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Recurrent candidiasis (vulvovaginal)

Last reviewed dd mmm yyyy. Last edited dd mmm yyyy

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Recurrence of vulvovaginal candidiasis is particularly likely if there are predisposing factors, such as antibacterial therapy, pregnancy, diabetes mellitus, or possibly oral contraceptive use (1)

  • reservoirs of infection may also lead to recontamination and should be treated; these include other skin sites such as the digits, nail beds, and umbilicus as well as the gastro-intestinal tract and the bladder
  • the partner may also be the source of re-infection and, if symptomatic, should be treated with a topical imidazole cream at the same time.

Treatment against candida may need to be extended for 6 months in recurrent vulvovaginal candidiasis.

Some alternative recommended regimens include (1):

  • initially, fluconazole by mouth 150 mg every 72 hours for 3 doses, then 150 mg once every week for 6 months;

  • initially, intravaginal application of a topical imidazole for 10-14 days, then clotrimazole vaginally 500-mg pessary once every week for 6 months;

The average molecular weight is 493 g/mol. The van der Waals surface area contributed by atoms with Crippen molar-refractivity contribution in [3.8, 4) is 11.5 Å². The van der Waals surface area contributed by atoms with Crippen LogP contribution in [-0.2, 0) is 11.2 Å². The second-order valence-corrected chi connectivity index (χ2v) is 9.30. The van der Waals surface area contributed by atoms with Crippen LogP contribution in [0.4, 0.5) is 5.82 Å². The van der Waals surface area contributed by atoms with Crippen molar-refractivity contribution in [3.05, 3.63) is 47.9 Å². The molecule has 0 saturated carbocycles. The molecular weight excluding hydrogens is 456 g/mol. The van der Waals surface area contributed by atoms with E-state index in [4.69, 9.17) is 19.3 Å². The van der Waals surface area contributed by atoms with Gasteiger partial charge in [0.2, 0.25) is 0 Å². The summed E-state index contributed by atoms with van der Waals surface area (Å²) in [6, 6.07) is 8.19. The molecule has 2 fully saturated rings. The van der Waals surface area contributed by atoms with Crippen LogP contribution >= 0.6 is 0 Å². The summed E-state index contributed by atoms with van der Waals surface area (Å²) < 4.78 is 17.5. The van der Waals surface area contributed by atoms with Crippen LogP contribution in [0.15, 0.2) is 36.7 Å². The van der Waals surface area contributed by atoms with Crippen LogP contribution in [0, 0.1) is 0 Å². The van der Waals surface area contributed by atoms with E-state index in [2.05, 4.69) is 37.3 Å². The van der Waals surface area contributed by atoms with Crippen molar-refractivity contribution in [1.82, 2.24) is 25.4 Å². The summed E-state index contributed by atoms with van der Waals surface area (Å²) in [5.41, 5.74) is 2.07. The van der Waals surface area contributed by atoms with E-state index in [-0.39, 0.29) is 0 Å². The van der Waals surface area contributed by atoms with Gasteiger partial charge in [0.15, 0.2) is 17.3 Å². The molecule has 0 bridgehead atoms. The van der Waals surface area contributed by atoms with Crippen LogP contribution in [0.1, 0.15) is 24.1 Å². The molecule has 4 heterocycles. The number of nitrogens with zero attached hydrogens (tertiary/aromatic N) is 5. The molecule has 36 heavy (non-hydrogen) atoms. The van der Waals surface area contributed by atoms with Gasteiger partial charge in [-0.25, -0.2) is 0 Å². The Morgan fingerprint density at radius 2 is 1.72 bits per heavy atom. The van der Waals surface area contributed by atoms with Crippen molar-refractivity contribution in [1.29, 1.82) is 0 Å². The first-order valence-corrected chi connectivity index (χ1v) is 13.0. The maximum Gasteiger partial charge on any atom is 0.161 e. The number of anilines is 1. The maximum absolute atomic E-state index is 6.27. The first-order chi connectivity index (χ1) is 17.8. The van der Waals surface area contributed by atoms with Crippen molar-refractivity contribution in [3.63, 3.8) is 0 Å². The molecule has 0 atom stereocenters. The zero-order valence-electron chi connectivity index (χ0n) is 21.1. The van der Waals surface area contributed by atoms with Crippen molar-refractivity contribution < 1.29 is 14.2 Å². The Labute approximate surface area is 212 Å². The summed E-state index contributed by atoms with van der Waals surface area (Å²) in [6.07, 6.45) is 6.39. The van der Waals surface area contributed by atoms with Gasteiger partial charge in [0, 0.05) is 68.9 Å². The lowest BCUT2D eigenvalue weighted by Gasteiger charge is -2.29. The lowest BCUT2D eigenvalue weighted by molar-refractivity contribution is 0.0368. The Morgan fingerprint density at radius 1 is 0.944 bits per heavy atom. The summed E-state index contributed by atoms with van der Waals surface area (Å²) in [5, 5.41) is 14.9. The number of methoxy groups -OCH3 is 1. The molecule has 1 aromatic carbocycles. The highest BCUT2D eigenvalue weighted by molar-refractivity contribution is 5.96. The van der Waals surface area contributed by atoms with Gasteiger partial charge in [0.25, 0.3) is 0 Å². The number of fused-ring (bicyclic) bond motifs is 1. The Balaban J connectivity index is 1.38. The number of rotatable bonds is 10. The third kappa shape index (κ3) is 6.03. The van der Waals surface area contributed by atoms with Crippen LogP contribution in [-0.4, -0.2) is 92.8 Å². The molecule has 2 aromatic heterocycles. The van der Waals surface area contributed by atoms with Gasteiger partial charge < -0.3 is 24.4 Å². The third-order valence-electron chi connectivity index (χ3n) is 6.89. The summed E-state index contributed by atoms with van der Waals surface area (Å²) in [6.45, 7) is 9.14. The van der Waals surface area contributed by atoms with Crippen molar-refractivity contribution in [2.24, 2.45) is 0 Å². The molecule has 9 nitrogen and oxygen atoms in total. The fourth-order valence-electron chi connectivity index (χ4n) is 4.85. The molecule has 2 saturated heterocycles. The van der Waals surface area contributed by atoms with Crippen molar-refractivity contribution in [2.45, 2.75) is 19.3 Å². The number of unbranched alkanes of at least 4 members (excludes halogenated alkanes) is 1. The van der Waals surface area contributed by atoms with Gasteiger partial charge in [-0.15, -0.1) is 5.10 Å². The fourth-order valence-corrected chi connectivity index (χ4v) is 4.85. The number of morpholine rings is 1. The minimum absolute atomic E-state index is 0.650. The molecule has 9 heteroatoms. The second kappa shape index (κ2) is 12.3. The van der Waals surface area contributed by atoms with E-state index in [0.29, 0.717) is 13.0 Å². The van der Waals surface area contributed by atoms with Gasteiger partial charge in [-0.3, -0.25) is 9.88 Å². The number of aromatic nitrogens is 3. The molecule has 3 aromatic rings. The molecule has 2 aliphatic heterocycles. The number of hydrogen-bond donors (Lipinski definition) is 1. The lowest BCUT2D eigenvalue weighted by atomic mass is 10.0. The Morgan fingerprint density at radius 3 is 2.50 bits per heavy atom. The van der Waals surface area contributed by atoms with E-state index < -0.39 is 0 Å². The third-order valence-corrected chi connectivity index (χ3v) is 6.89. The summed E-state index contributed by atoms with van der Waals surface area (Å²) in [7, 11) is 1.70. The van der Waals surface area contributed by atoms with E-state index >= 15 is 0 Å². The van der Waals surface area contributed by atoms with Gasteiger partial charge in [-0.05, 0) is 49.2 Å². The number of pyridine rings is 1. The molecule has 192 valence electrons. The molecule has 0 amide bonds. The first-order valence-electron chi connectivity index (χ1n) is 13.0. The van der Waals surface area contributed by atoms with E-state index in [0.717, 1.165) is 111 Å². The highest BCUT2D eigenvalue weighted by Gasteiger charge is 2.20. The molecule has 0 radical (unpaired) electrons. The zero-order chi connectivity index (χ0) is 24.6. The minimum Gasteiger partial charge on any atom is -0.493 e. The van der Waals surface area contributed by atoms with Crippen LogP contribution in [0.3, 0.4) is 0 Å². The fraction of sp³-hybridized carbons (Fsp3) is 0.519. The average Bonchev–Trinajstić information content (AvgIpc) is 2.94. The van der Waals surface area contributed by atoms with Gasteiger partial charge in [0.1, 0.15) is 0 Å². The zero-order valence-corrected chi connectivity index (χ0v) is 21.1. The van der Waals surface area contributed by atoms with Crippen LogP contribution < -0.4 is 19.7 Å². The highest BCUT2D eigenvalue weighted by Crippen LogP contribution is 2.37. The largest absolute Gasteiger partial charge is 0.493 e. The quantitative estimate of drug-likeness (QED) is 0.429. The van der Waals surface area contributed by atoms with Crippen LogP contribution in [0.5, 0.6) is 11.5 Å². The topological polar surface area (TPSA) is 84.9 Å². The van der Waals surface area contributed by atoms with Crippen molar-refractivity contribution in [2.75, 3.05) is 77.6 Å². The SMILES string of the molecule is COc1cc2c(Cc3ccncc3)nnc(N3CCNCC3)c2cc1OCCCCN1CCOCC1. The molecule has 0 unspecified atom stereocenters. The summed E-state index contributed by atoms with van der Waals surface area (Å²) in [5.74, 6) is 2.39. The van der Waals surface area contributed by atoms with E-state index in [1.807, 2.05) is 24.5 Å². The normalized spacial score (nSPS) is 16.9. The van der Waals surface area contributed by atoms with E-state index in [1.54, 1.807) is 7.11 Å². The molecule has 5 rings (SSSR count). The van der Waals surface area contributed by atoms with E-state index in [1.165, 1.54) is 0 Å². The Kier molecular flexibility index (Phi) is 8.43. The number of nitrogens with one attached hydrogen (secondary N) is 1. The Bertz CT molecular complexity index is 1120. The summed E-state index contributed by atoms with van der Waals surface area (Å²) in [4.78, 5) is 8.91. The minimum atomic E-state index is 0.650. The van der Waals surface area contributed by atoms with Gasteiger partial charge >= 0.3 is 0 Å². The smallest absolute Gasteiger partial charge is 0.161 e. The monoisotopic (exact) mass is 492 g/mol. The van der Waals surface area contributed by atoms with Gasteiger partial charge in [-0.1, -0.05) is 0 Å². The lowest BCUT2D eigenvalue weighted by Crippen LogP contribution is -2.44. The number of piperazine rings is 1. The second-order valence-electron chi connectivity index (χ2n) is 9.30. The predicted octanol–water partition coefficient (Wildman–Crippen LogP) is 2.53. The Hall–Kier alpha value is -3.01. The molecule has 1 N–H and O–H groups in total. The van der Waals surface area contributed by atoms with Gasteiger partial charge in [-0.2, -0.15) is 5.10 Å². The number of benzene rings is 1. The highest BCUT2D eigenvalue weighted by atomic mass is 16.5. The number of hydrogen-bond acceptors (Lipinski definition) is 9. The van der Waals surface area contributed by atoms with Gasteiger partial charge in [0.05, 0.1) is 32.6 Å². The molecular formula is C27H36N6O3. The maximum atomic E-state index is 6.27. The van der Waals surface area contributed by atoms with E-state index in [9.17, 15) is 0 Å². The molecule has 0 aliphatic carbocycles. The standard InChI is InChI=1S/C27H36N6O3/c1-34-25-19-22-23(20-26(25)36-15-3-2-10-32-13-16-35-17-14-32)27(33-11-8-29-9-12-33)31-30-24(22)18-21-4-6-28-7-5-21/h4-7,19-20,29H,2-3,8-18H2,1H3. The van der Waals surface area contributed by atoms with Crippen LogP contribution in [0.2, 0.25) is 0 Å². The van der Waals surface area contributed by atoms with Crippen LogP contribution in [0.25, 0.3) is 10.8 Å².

• initially, intravaginal application of a topical imidazole for 10-14 days, then itraconazole by mouth 50-100 mg daily for 6 months.

Public Health England guidance states:

If recurrent vaginal candidiasis

  • fluconazole (induction/maintenance)
    • 150mg every 72 hours for 3 doses THEN 150mg once a week

A systematic review showed that weekly treatment with fluconazole (150 mg) for six months was effective against recurrent vulvovaginal candidiasis (2).

Patients with recurrent vaginal thrush can be advised on self-help measures. These may include:

  • if there is any bowel reservoir of organisms then consider treatment with oral antifungals will treat bowel infection
  • treatment of male sexual partner (treatment is simultaneous)
  • avoid precipitating factors e.g. tight fitting clothes,
  • the use of natural yoghurt (taken orally or given intravaginally) - the bacteria in the yoghurt apparently produce pH changes in the vagina that discourage the growth of candida
  • diabetes must be excluded
    • a large proportion of vulvovaginal candidiasis in diabetes is due to non-albicans Candida species such as C. glabrata (3)
    • observational studies indicate that diabetic patients with C. glabrata vulvovaginal candidiasis respond poorly to azole drugs


  1. BNF (June 2021).
  2. Rosa MI et al. Weekly fluconazole therapy for recurrent vulvovaginal candidiasis: a systematic review and meta-analysis. Eur J Obstet Gynecol Reprod Biol. 2013 Apr;167(2):132-6.
  3. Ray D et al. Prevalence of Candida glabrata and its response to boric acid vaginal suppositories in comparison with oral fluconazole in patients with diabetes and vulvovaginal candidiasis. Diabetes Care. 2007 Feb;30(2):312-7.
  4. Public Health England (June 2021). Managing common infections: guidance for primary care

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